Claiming my own Identity

I’m always discussing the theme of writing diversely, so I thought I might delve in it in a little more personal manner. By now, many of you know I’m Latina, bisexual and live in Brazil.

But here are some more things you don’t know about me.

I come from a fairly well-off middle class family. I attended private school during my early years, and my mother could afford to stay at home and take care of me and my sister while my father worked. My dad worked a lot when we were little and he traveled for his company, which kept him far all week. So when we were five, dad changed jobs and became a professor at the University. He got paid less, but he got to spend a lot more time with us.

I can’t tell you how lucky I’ve been in my childhood. I’m a white Latina, and in Brazil most people aren’t familiar with that term (Latinx). In fact, we don’t ever use it here, as in the sensus regarding race you can put caucasian/black/asian/indigenous. I only became familiar with the term when I was 16 and started looking for information on the USA and realized that it’s a term that’s used to describe pretty much everyone who comes from South and Central America. To most Brazilian, this is a concept we don’t even have in our country, but it’s something I’ve accepted in time and something I’m proud to stand for. As I said before, Brazil is the most diverse country when it comes to culture, race and religion in the world (fun fact: in the Black Market, Brazilian passports are the most expensive because you can stick any kind of face to any kind of name and it’ll be totally OK). But until I was about 18, I had come into very little contact with diversity in publishing and the diversity problem we have in the USA.

I grew up in a different country, with COMPLETELY different dynamics than the US, dynamics I can’t even begin to explain, because they’re very different interactions than what happens in the US.  But I finally started understanding a little more about race when I had interactions with people from outside Brazil. (Disclaimer: in Brazil, I identify as white, and I LOOK white. Here. When I step outside the borders, it’s something else entirely). The first experiences came from airport security — with my mother. My mother has olive/dark skin, a prominent nose and features that could be considered Arabic. That means that she gets randomly stopped at 99% of the airports we go to. When I was a kid, mom used to play a game. She’d turn to me and my sister and say “you want to guess? MOM IS GOING TO GET STOPPED” and damn, it was every time. I thought it was funny until I understood the actual implications of this.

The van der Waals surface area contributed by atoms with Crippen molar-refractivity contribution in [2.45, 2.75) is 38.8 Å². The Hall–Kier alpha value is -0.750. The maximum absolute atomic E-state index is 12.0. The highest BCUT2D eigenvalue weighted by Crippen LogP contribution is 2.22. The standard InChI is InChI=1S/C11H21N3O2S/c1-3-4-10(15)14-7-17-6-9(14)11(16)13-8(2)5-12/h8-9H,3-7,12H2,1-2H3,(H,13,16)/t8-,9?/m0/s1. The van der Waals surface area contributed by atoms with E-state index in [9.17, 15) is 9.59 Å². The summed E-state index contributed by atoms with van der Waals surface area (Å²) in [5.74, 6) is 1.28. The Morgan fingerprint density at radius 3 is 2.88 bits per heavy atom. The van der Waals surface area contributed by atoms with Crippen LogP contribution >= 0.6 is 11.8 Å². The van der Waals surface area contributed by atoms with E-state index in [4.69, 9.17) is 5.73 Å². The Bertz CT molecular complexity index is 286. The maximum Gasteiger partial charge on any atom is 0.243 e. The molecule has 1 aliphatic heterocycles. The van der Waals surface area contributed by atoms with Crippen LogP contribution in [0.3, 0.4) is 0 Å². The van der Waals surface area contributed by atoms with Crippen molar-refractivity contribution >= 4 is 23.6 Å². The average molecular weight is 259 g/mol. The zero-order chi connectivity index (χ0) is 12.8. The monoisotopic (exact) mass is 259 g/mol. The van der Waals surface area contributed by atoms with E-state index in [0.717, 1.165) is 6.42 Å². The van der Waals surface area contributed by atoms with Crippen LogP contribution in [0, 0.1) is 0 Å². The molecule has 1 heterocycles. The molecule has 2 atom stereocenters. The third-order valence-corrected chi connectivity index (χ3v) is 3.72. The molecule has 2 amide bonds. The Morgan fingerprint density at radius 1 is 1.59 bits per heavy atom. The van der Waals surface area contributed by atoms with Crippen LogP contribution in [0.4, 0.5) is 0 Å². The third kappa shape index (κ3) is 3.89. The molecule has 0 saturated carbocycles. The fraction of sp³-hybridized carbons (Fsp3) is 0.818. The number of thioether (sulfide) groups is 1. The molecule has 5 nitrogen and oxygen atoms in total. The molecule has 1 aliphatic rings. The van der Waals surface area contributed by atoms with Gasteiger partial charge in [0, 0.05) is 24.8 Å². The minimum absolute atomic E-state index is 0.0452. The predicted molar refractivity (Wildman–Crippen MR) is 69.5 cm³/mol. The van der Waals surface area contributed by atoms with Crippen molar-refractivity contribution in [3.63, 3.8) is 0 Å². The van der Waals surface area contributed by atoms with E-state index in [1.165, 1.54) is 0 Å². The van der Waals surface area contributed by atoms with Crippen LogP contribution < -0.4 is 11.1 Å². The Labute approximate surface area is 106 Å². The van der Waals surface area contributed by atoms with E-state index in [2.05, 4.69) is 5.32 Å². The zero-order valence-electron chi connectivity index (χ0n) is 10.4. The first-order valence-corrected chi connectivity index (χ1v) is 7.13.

And everywhere we went, when we were in Europe, I saw people give sideway glances at my mother, my sister and I. Clara’s a lot more white passing (I am as long as I stay out of the sun, basically). But everytime we’d come across someone, they’d look a little strangely, and ask where we’re from. Our surname is Pohl (German, from my dad’s dad side of the family) so it got a little awkward. My dad inherited the complexion of the German side, so he has green eyes and white skin, and his German is good enough that he can pass for European. And then one day, my mother told me a story about the time she lived in Germany – where my dad got beaten up by some other guys because he had ‘betrayed his race by marrying one of them’, them being someone from Arabic descent (my mother, assumed). I’d never thought about this because with all our privileges in Brazil, this didn’t seem like something possible.

And it’s true. When I traveled again, people would look sideways. Clara and I got asked if we were Mexican or Colombian and sometimes Brazilian. And I started carrying my Latina heritage a little more proudly, trying to understand what it meant to be Latina. In Brazil, I’m very privileged, but I can use that to lift other voices who aren’t.

All this intersections with other things – I “found out” I was bisexual when I entered college, I also started reading a lot more about being aromantic and where I indetified along that spectrum. My family has also had many cases of people who suffer from depression and anxiety, and I’m no different. All the while, I’ve been building my identity and trying to find who I am.

And most of all, I’m trying to find who I am inside my writing as well.

I’ve been writing since I was fifteen. At first, it was therapy — I had a really bad period in my depression when I was a teen, and writing kept me a little saner. I wrote fanfiction, I wrote mini-series and comedy fics. And then I moved onto my own original book. My first character, Hime, was a Japanese-English girl (highly influenced by my Anime phase, I admit). Hime’s world reflected my own in Brazil, which was very diverse but with which I hadn’t considered all the implications of racism and segregation that happened. I was 15, so I wasn’t extra aware of that.